So sing, SING you fucker, make us more and more money, be a dancing you-know-what, don’t fucking tell me you know better you stupid KID *SMACK*/*THUMP* because you have to appeal to the GRANDMOTHERS of KANSAS and be all cute and unthreatening, even when you grow up which it is my bank balance of a soul’s fervent hope that you never do, and we’ll get you to sing all sorts of weird shit, indeed fling any shit at the wall in the hope that some of it sticks, and you will HATE it, I will make it my life’s mission to see that you DO hate it, you ALL-SINGING ALL-DANCING LIMITLESS CASH COW, how DARE you be better than your brothers, have you no fucking RESPECT…

The voices in his head were growing loud again. He got his case, checked out, got back in his car and drove as far away from this town as he could get.

* * * * * *

How could they prefer THIS to what he is NOW, he ceaselessly questioned himself, back on the highway, driving faster than he had done? To be a child forever, to buy a record and listen to this child singing songs of love he was far too young to sing, songs he was never sure that he really understood, and just one song where he sounded like an adult – all right, it was Love Boat tacky theme time, instruments springing up like lilac shopping mall fountains, but it was a path to somewhere, somebody else (we’re ALMOST there). How could that give anybody anything except the creeps? I mean, for pleasure? Whose pleasure?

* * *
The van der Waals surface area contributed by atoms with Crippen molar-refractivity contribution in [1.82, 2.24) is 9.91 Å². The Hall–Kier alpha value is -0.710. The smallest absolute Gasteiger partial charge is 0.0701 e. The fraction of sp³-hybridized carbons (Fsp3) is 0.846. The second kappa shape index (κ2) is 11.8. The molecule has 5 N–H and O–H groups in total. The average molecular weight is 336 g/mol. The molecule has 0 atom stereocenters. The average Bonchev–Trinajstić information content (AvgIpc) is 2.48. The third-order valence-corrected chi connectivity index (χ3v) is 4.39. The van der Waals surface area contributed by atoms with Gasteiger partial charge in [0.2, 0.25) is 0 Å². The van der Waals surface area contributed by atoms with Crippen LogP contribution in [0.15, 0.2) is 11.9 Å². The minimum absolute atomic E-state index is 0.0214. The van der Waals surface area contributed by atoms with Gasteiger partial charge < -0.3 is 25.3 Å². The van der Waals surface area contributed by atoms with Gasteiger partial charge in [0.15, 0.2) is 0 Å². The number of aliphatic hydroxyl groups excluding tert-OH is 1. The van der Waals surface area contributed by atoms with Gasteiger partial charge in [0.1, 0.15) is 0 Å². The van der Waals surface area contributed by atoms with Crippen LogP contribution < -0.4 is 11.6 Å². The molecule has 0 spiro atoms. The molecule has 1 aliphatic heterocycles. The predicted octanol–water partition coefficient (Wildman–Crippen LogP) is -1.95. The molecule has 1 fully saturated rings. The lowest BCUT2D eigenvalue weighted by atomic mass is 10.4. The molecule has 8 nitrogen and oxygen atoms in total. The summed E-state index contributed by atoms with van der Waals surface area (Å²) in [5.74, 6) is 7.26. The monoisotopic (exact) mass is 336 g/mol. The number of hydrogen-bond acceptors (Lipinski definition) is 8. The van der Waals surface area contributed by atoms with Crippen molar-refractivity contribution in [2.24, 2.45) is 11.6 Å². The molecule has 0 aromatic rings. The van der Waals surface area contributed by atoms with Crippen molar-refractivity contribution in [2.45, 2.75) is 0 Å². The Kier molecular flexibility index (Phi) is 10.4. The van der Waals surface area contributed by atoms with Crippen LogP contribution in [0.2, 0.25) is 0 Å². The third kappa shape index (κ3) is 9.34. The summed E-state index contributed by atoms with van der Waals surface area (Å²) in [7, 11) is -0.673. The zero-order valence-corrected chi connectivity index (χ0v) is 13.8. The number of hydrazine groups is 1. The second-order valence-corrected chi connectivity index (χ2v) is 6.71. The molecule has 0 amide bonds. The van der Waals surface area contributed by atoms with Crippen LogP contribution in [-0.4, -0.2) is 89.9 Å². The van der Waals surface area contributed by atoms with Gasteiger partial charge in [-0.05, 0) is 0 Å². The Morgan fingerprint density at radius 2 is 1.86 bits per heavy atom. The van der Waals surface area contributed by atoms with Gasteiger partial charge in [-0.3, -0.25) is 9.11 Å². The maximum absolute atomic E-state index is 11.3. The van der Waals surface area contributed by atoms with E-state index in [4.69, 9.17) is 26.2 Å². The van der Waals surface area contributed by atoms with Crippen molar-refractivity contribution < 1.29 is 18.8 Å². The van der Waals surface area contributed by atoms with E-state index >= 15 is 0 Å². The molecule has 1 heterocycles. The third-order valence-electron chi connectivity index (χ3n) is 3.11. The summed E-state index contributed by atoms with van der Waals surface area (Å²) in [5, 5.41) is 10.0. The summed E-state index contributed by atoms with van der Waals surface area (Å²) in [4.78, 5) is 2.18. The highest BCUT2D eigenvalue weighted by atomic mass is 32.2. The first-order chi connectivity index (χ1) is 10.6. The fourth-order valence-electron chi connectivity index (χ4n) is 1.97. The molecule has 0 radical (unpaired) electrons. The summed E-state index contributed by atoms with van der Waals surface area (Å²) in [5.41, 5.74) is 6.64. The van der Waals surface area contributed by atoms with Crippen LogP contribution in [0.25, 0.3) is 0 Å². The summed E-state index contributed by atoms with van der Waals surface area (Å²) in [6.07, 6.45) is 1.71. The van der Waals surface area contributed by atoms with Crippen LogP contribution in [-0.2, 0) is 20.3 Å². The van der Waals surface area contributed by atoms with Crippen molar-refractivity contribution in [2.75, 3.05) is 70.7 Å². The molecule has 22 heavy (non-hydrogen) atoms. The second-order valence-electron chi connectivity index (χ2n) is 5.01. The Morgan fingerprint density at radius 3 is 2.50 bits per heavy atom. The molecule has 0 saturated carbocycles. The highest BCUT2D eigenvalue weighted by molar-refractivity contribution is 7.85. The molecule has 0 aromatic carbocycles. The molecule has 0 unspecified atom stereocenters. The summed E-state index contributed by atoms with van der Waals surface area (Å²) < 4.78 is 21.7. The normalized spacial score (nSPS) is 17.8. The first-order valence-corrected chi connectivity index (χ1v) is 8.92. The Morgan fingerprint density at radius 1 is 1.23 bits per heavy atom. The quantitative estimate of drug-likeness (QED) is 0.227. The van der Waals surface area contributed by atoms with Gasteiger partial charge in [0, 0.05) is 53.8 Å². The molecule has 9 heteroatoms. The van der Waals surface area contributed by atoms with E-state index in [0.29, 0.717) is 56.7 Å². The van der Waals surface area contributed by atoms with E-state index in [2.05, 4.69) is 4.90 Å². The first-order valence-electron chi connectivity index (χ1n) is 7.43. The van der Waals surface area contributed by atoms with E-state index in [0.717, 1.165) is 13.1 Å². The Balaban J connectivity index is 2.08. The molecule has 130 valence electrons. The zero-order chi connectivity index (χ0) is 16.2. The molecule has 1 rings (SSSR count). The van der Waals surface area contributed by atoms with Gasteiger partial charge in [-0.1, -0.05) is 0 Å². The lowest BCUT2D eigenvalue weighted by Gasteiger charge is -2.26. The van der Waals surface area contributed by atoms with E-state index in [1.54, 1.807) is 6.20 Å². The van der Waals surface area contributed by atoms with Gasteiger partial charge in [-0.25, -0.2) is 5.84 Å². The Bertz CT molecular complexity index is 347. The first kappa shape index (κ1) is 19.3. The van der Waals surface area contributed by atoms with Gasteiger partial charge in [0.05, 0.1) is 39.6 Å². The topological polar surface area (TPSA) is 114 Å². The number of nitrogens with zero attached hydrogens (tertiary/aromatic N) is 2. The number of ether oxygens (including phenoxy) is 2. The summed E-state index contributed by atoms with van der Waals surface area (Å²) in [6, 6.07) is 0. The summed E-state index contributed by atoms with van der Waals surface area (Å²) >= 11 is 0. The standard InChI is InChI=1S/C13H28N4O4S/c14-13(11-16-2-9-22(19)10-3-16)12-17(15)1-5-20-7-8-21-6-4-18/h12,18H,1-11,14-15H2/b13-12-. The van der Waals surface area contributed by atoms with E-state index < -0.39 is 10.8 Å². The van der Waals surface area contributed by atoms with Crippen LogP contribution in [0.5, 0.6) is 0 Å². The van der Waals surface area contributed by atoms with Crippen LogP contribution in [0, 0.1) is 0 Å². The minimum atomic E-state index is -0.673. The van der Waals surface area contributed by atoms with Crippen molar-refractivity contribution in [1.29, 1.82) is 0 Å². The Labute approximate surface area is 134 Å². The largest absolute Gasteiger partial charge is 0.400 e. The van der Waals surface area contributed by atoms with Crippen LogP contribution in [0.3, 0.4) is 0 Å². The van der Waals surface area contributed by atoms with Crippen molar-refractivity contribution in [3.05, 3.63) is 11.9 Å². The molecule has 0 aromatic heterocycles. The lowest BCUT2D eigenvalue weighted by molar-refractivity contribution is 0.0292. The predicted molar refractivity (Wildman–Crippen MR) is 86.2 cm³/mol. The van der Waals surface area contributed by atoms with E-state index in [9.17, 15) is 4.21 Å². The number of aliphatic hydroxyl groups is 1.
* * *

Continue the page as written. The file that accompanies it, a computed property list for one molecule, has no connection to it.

He could not recall how long he drove for, or where. All he knew was that the sun continued to shine and it continued to be reassuringly warm. When does the sun come down – it seems to have been shining for days? Presently he felt the scent of salt in the air and knew that he was approaching the sea. An old signpost at the top of a hill indicated a left turn, and he took it.

He had only really seen fields until now, but on turning left he was astonished to find himself at the top of a rapidly descending slope, with the sea, never bluer, somehow above him, with a town underneath. Ah, this will be a relief, he thought; a nice, unthreatening, normal seaside resort. Some tourist stuff but otherwise I’ll find peace here. He noted an isolated lighthouse on top of another hill on his extreme right.